BIF Announces a Reimagined Summit Experience

In the spirit of transformation, BIF is excited to announce that in 2019 it is shifting from a single Collaborative Innovation Summit in Providence, RI, to create opportunities to inspire collaboration and innovation through smaller, more intimate gatherings across the country.

“One of our core principals relies on the power of storytelling. The Summit has been a space to collide with individuals from a diverse set of backgrounds and experiences and in 2019 we will focus on deepening relationships with those both in and outside our network to support our goal of bringing inspiration where it is needed most – health care, education, and public services, to create value for our most vulnerable populations,” states Chief Market Maker, Eli MacLaren.

In lieu of hosting a single event for a select audience, BIF will be leading a series of smaller, more intimate gatherings over the course of 2019, creating more spaces to connect with changemakers across the United States and enabling more random collisions of unusual suspects. “The Summit has always been more about community than an event,” states Saul Kaplan, BIF Founder and Chief Catalyst. Going on to say, “In order to truly create the conditions for collaborative innovation, we need to harness the untapped potential of our purposeful networks by creating more conditions where leaders and changemakers can connect face-to-face, to share, ideate and experiment together.”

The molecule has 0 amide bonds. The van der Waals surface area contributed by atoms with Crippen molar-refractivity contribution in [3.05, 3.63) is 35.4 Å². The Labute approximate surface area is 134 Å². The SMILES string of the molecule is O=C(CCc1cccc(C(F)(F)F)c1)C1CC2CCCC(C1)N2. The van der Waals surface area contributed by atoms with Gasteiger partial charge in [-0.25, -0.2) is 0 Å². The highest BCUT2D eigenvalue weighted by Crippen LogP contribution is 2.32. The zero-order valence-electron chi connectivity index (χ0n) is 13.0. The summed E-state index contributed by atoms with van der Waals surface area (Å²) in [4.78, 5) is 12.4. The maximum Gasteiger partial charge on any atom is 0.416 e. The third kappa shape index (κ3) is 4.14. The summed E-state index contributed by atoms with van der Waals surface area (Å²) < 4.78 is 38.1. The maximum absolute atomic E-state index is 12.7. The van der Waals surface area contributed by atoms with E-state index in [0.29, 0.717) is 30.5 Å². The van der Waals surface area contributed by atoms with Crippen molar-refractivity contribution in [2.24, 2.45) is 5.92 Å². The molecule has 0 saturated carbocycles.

By focusing on smaller spaces for connectivity, BIF will be taking our superpowers of storytelling and transformation to new audiences. It’s time we go from tweaks to transformation in more spaces across all silos. BIF is excited to embark on this next chapter of inclusiveness and connectivity across the US.

BIF will be announcing dates and locations in the coming weeks. To bring BIF to your town, contact Elizabeth Rodgers at elizabeth@bif.is. Looking forward to seeing you soon!

 

About the Business Innovation Factory:

At BIF, we believe that design strategy is critical to developing, iterating on, and spreading new models. It is an approach that helps leaders determine what to do (or make), how to grow, and where to innovate (both in the immediate term and the long term). It helps leaders work in environments that are rapidly changing and relatively volatile. Design strategy enables adaptable and flexible action plans, inherently building more resilient organizations. Ultimately, through design strategy, organizations build the capability to reimagine and actively reinvent themselves to be consistently relevant.

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Catalyzing Reactions from BIF2018

There was something palpable in the air surrounding BIF2018. Like many summits that have come before it, our focus has always been to create more community than event. To share in our purposeful networks to catalyze a reaction and spark greatness within the audience, to go out there and bring a renewed sense of hope, belonging, and courage allowing participants to go home and spread their learnings with others.

Usually, by the time the Summit hits us in full force in September, we at BIF are too focused on ensuring everything falls into place to fully grasp the impact of the two-days we have set in motion. It is only until well after the stage lights have dimmed and the hoards of changemakers who have descended upon our great city of Providence have scattered back to their collective outposts across the U.S. that we get the chance to fully reflect.